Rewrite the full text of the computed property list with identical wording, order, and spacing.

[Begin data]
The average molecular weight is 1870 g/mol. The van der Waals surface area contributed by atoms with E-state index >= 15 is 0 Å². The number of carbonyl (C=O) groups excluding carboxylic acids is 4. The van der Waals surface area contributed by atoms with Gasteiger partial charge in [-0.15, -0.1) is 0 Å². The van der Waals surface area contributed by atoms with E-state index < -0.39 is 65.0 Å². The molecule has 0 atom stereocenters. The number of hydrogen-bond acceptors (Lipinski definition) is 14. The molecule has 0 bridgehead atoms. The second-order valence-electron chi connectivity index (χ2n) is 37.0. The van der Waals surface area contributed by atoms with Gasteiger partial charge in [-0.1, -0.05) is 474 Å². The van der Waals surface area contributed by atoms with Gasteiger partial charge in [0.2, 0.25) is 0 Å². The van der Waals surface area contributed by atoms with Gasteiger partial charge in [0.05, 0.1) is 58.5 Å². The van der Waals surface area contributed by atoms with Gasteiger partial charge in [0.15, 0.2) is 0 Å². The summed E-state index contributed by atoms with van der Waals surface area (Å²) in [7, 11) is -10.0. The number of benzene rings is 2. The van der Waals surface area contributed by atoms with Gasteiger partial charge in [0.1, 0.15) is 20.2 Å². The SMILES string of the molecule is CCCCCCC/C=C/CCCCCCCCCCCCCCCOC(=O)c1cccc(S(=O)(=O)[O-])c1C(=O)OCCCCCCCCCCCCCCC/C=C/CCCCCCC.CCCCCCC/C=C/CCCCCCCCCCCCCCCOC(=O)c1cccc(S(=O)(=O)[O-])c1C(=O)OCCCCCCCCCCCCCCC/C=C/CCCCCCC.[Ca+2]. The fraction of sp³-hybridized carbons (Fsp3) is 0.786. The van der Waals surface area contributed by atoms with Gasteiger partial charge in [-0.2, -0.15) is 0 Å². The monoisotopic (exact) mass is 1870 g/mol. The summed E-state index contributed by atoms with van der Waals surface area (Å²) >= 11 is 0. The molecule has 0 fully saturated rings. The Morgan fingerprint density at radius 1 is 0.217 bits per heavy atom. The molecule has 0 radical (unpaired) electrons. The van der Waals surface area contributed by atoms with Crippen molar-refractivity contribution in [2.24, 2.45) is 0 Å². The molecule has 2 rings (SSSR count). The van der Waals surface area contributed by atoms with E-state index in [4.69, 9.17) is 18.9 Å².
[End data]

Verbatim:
The average molecular weight is 1870 g/mol. The van der Waals surface area contributed by atoms with E-state index >= 15 is 0 Å². The number of carbonyl (C=O) groups excluding carboxylic acids is 4. The van der Waals surface area contributed by atoms with Gasteiger partial charge in [-0.15, -0.1) is 0 Å². The van der Waals surface area contributed by atoms with E-state index < -0.39 is 65.0 Å². The molecule has 0 atom stereocenters. The number of hydrogen-bond acceptors (Lipinski definition) is 14. The molecule has 0 bridgehead atoms. The second-order valence-electron chi connectivity index (χ2n) is 37.0. The van der Waals surface area contributed by atoms with Gasteiger partial charge in [-0.1, -0.05) is 474 Å². The van der Waals surface area contributed by atoms with Gasteiger partial charge in [0.2, 0.25) is 0 Å². The van der Waals surface area contributed by atoms with Gasteiger partial charge in [0.05, 0.1) is 58.5 Å². The van der Waals surface area contributed by atoms with Gasteiger partial charge in [0.15, 0.2) is 0 Å². The summed E-state index contributed by atoms with van der Waals surface area (Å²) in [7, 11) is -10.0. The number of benzene rings is 2. The van der Waals surface area contributed by atoms with Gasteiger partial charge in [0.1, 0.15) is 20.2 Å². The SMILES string of the molecule is CCCCCCC/C=C/CCCCCCCCCCCCCCCOC(=O)c1cccc(S(=O)(=O)[O-])c1C(=O)OCCCCCCCCCCCCCCC/C=C/CCCCCCC.CCCCCCC/C=C/CCCCCCCCCCCCCCCOC(=O)c1cccc(S(=O)(=O)[O-])c1C(=O)OCCCCCCCCCCCCCCC/C=C/CCCCCCC.[Ca+2]. The fraction of sp³-hybridized carbons (Fsp3) is 0.786. The van der Waals surface area contributed by atoms with Gasteiger partial charge in [-0.2, -0.15) is 0 Å². The monoisotopic (exact) mass is 1870 g/mol. The summed E-state index contributed by atoms with van der Waals surface area (Å²) >= 11 is 0. The molecule has 0 fully saturated rings. The Morgan fingerprint density at radius 1 is 0.217 bits per heavy atom. The molecule has 0 radical (unpaired) electrons. The van der Waals surface area contributed by atoms with Crippen molar-refractivity contribution in [2.24, 2.45) is 0 Å². The molecule has 2 rings (SSSR count). The van der Waals surface area contributed by atoms with E-state index in [4.69, 9.17) is 18.9 Å².